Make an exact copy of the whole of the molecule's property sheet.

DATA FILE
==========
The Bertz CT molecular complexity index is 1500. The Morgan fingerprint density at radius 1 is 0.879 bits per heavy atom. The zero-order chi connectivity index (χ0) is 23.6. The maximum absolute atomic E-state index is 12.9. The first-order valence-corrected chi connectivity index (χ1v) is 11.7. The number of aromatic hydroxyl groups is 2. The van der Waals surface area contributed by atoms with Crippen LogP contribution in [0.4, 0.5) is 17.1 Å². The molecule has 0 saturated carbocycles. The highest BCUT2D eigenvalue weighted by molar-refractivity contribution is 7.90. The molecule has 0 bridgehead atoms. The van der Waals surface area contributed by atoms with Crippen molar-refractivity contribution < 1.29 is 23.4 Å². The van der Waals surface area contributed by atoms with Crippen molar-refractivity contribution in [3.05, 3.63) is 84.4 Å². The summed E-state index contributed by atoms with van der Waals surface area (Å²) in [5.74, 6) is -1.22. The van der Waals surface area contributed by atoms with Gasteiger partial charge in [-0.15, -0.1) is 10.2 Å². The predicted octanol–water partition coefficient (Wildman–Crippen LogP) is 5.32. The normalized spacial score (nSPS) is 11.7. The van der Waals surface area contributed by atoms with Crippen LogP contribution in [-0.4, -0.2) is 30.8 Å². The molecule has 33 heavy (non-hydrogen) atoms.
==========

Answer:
The Bertz CT molecular complexity index is 1500. The Morgan fingerprint density at radius 1 is 0.879 bits per heavy atom. The zero-order chi connectivity index (χ0) is 23.6. The maximum absolute atomic E-state index is 12.9. The first-order valence-corrected chi connectivity index (χ1v) is 11.7. The number of aromatic hydroxyl groups is 2. The van der Waals surface area contributed by atoms with Crippen LogP contribution in [0.4, 0.5) is 17.1 Å². The molecule has 0 saturated carbocycles. The highest BCUT2D eigenvalue weighted by molar-refractivity contribution is 7.90. The molecule has 0 bridgehead atoms. The van der Waals surface area contributed by atoms with Crippen molar-refractivity contribution < 1.29 is 23.4 Å². The van der Waals surface area contributed by atoms with Crippen molar-refractivity contribution in [3.05, 3.63) is 84.4 Å². The summed E-state index contributed by atoms with van der Waals surface area (Å²) in [5.74, 6) is -1.22. The van der Waals surface area contributed by atoms with Gasteiger partial charge in [-0.15, -0.1) is 10.2 Å². The predicted octanol–water partition coefficient (Wildman–Crippen LogP) is 5.32. The normalized spacial score (nSPS) is 11.7. The van der Waals surface area contributed by atoms with Crippen LogP contribution in [-0.4, -0.2) is 30.8 Å². The molecule has 33 heavy (non-hydrogen) atoms.